There are a number of popular methods for cooking beef. You should pick your methods based on the tenderness of the cut you’re using, the amount of time you have to prepare and cook, and the desired result you’d like to achieve. These cooking methods can be sorted into ‘dry heat methods’ and ‘moist heat methods’.
This week, we’re exploring dry heat cooking methods (stay tuned for moist heat methods next week).
Popular Dry Heat Cooking Methods
Dry heat cooking is suitable for tender cuts of meat. With dry heat cooking, heat is transferred to food through air, fat, metal or radiation. Dry heat methods usually involve higher temperatures than moist methods, because air, fat and metal can be heated to temperatures that exceed the boiling point of water.
Roasting (which is similar to baking, but the term is usually reserved for meat and poultry) is recommended for larger cuts of beef. When roasting, baste the meat with fat or meat juices to prevent it from drying out during the cooking process.
Ideal for beef cuts including rib, sirloin, top rump and fillet.
Grilling involves exposing beef to very intense heat for a short amount of time. The source of heat can be direct flames (from a gas or charcoal BBQ) or radiant heat.
Ideal for beef cuts including strip steak, t-bone, top sirloin, rib-eye and tenderloin.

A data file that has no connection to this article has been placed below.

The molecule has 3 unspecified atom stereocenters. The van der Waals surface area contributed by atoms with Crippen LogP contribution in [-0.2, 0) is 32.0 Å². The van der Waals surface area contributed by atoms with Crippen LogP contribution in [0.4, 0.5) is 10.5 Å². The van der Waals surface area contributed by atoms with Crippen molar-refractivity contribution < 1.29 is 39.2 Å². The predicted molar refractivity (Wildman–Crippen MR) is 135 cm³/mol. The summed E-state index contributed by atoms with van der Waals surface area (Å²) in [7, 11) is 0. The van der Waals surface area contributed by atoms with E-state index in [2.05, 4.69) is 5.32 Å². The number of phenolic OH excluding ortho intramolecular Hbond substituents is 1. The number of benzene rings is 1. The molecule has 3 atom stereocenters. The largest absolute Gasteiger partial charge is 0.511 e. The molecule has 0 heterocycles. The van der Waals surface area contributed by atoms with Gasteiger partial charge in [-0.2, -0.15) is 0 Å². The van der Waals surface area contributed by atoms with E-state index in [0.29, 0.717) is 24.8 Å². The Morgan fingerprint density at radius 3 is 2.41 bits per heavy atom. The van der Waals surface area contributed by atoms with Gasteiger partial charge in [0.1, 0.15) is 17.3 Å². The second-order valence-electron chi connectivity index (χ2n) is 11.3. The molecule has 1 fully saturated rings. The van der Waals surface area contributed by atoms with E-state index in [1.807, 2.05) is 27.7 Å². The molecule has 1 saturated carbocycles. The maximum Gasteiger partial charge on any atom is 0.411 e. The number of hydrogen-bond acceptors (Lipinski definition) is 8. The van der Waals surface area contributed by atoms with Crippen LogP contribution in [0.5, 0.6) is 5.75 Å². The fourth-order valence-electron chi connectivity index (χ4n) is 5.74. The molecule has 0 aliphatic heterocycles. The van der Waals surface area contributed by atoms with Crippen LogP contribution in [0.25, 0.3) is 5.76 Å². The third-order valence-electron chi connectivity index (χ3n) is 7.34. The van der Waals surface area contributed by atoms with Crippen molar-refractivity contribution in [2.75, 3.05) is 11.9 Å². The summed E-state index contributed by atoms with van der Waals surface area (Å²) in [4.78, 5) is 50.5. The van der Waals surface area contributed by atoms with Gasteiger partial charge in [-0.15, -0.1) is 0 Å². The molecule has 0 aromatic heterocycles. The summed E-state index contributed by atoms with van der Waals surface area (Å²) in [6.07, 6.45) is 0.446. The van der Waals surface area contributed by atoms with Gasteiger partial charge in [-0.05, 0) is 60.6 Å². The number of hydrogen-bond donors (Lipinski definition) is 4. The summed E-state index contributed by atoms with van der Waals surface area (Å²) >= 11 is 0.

Broiling, which is similar to grilling, consists of placing food very close to an intense heat source for a short period of time. Broiling takes place in an oven (with an appropriate broiling setting) – most ovens have one broiling temperature setting, so temperature needs to be controlled by moving the meat closer or further from the heat source.
Ideal for beef cuts including tenderloin, sirloin tip, flat iron steak, t-bone steak and ground beef.
Frying uses fat to transfer heat to food. Although fat (like oil or butter) is a liquid at frying temperatures, it is still considered a dry heat method because it doesn’t involve water. Frying is often used to sear meat (AKA achieve a brown and crispy exterior through a process called the Maillard Reaction).
Ideal for beef cuts including sirloin, tenderloin, t-bone, rib-eye and oyster blade.
And there you have it! Next week we will explore popular moist heat methods for cooking beef. Like braising, stewing and more.